Please click on the questions below to see their answer.

What do I need to bring?

The nice thing about HLL is that you can bring as much or as little as you would like. At a minimum we recommend: long pants for cooler evenings, shorts for hot days, swim suit for dips in the lakes or hot tubs (or sauna), sun screen, polarized sunglasses, good walking shoes for traversing the trails to the out-lakes, good rain gear (including rain pants), and comfortable clothing.

What can you tell me more about the pontoon boat rental?

Our 12 person brand new pontoon boat is available for rent on a daily rate of $250. This is a great boat for large groups or families who want to relax (and even fish) together in comfort. It comes equipped with a live-well, rod holders, leather seats and couches, stereo system, bimini top, lighting and swim ladder. Please contact us directly for reservations.

Is dining formal?

When eating all meals in the dining room we ask that guests dress comfortably based on the weather yet not too casual. Swim suits are not allowed, nor are tank tops, flip flops, cut-off jeans (nice shorts work great) and torn or tattered clothing. Shoes are always required.

Can I bring my own boat?

We do not have room for guests to bring their own boats unfortunately. Plus with the 18 private out-lakes in the ‘bush’ there is no way for you to get your boat there. Our main lake boats are gorgeous and virtually brand new. All of them have trolling motors, full electronics, electric start engines, leather seats etc. Let us do the work for you and leave your boat at home.

When is the balance due?

After your deposit has been paid the balance is due upon departure. This includes the balance of the lodging cost and any additional items purchased including guiding services, tackle shop purchases, fishing licenses as well as tips (which are optional and can be added right to the final bill).

Are we responsible for damages to the boats or other lodge equipment?

Yes. Any damages to lodge property, especially boats will be added to the customer’s bill upon departure. In the case of the boats we ask that guests treat them with great care, especially on the main lake. These are high-end $20+ thousand boats with state of the art engines and electronics. The most common mishap that occurs is with props. A damaged prop will cost approximately $150 to replace/repair. Next up is the skag which will start at @ $500 and up. Rods and reels will be charged current market value. When fishing with a guide all flies and tackle will be provided free of charge.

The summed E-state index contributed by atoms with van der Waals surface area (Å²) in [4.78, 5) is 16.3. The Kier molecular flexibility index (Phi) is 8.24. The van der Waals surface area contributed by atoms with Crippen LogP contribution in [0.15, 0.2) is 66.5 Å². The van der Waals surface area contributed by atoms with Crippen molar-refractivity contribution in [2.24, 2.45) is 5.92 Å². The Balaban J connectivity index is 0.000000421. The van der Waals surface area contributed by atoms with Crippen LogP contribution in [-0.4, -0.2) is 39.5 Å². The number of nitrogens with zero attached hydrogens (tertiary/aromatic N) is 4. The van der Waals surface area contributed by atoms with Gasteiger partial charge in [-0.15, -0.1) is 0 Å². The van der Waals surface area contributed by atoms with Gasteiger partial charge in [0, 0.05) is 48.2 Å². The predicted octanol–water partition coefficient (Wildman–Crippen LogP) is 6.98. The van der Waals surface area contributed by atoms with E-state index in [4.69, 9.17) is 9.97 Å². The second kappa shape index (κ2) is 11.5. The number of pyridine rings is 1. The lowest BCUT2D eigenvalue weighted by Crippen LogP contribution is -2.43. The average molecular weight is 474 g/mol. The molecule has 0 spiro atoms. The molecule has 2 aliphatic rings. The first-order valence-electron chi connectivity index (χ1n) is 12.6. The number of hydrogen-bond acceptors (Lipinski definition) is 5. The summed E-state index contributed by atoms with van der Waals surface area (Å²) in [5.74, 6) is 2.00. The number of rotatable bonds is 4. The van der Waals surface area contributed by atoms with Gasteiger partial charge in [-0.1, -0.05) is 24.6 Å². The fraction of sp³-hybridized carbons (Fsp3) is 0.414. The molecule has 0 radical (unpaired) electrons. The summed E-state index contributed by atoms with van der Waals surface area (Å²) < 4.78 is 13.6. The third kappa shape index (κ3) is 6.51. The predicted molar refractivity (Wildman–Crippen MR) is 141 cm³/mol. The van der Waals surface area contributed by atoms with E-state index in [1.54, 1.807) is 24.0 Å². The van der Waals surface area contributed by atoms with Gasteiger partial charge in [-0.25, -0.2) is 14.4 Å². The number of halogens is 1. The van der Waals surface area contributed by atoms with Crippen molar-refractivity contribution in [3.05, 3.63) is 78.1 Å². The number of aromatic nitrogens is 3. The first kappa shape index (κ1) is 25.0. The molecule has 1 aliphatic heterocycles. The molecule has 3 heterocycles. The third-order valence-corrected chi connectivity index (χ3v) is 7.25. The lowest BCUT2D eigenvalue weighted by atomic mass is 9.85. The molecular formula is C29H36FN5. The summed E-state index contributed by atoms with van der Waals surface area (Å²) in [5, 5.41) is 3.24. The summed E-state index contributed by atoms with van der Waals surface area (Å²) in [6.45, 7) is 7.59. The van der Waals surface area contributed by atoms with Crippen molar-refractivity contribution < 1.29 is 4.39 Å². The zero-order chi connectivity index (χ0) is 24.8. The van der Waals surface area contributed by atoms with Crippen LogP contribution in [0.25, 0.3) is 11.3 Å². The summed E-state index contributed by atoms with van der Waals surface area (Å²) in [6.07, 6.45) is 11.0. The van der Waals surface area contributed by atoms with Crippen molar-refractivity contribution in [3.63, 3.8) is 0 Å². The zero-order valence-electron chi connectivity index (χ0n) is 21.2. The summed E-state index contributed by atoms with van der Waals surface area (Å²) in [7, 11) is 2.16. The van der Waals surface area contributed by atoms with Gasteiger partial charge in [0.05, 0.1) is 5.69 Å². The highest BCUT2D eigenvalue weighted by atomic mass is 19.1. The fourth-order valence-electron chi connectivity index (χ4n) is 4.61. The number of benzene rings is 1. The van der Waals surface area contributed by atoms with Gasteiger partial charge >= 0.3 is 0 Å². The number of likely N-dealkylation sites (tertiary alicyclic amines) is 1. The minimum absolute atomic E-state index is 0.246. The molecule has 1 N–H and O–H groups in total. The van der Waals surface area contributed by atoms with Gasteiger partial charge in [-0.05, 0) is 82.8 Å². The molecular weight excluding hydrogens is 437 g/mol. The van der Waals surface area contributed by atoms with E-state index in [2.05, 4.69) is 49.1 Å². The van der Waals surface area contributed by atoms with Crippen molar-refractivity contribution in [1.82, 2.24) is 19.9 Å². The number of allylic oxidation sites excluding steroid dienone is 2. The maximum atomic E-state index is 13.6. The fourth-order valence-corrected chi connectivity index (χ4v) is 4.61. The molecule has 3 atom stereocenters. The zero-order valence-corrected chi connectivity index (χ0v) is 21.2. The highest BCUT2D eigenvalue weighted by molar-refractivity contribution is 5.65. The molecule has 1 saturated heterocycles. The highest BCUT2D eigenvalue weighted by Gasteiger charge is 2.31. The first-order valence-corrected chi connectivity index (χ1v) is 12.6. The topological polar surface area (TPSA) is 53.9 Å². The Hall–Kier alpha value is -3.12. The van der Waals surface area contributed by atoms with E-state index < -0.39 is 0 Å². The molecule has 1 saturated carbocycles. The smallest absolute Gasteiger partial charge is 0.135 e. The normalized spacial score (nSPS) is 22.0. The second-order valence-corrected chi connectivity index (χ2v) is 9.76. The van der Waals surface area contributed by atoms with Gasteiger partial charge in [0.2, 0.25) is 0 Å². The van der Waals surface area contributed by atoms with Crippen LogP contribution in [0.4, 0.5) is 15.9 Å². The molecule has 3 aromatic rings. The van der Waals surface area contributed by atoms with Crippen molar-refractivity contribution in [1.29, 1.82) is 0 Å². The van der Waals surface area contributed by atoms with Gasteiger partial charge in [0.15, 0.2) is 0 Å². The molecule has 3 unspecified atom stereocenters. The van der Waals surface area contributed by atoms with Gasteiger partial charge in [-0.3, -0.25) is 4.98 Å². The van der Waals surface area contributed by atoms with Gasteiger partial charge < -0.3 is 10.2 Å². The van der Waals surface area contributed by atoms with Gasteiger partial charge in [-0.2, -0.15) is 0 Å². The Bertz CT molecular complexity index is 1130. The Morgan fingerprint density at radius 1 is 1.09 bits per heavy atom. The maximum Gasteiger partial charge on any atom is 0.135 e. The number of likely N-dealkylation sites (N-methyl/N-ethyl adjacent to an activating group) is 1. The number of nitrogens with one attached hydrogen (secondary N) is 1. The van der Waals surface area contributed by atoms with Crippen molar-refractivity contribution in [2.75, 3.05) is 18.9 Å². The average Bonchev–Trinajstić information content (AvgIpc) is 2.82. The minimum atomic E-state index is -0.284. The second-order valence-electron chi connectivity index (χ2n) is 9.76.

What is the weather like?

Early May through the 1st two weeks of June can have chilly evenings (50s-60s) with day time highs in the 70s. June-August can see temperatures as high as the low 90s, but usually mid to upper 80s is more the norm. Late August and September will have crisp evenings, day time averages in the 60s. Snow is not unheard of in May or September, but unusual. Heavy rain can be seen in any month but systems are typically short lived. It is unusual to have rain for more than 4-8 hours. Yes, a front can move in for a couple of days but again that is not typical.

When is the best time to come for smallmouth?

Each season we speak with anglers from all parts of North America wanting to know “when is the best time” to fish for Smallmouth. Our stock answer is “when can you get here?” And this IS the truth – there never is a bad time to fish for Smallmouth Bass. But, there is more to it than that. Depending on your interests and what you expect from your trip, there might be better times FOR YOU to fish. To better explain what angling may be like during your stay we have broken the season into five periods. For a more detailed historical or current view of this phenology of Smallmouth consult our season updates page.


This season begins about two weeks after ice-out and lasts until the water temperature climbs into the mid 50’s. Begin looking for Smallmouth when the water temperature is in the mid-40s. Larger fish, more tolerant of the cold water, come in first. Look toward to sun-warmed north or northwest shorelines. Fish the first deep water associated with a large gravel or sand/gravel flat. The fish might be 20 or 30 feet deep or more on this deep drop-off, waiting for the temperature to rise slightly so they can move into the spawning areas.

When water temperature hits the mid-50s, the biggest Smallmouth begin to move in to the bedding areas. The flats you should look for have a very low taper and extend a long way out into the lake, then eventually drop off deep. Spawning beds will generally be found in three to six feet of water. Bushes, stumps and other cover are not necessary, but may add to the attraction of the flat. If you are looking for big fish, angle the outside edges of potential  bedding areas in 8 to 20 feet of water. Key in on small almost unnoticeable points. These points, especially the ones out from small sand/gravel bays, will act as holding areas for both male and female bass on spring days when the water temp is creeping towards 50 degrees. Pay particular attention to the north or northwest corners of the bay this time of year.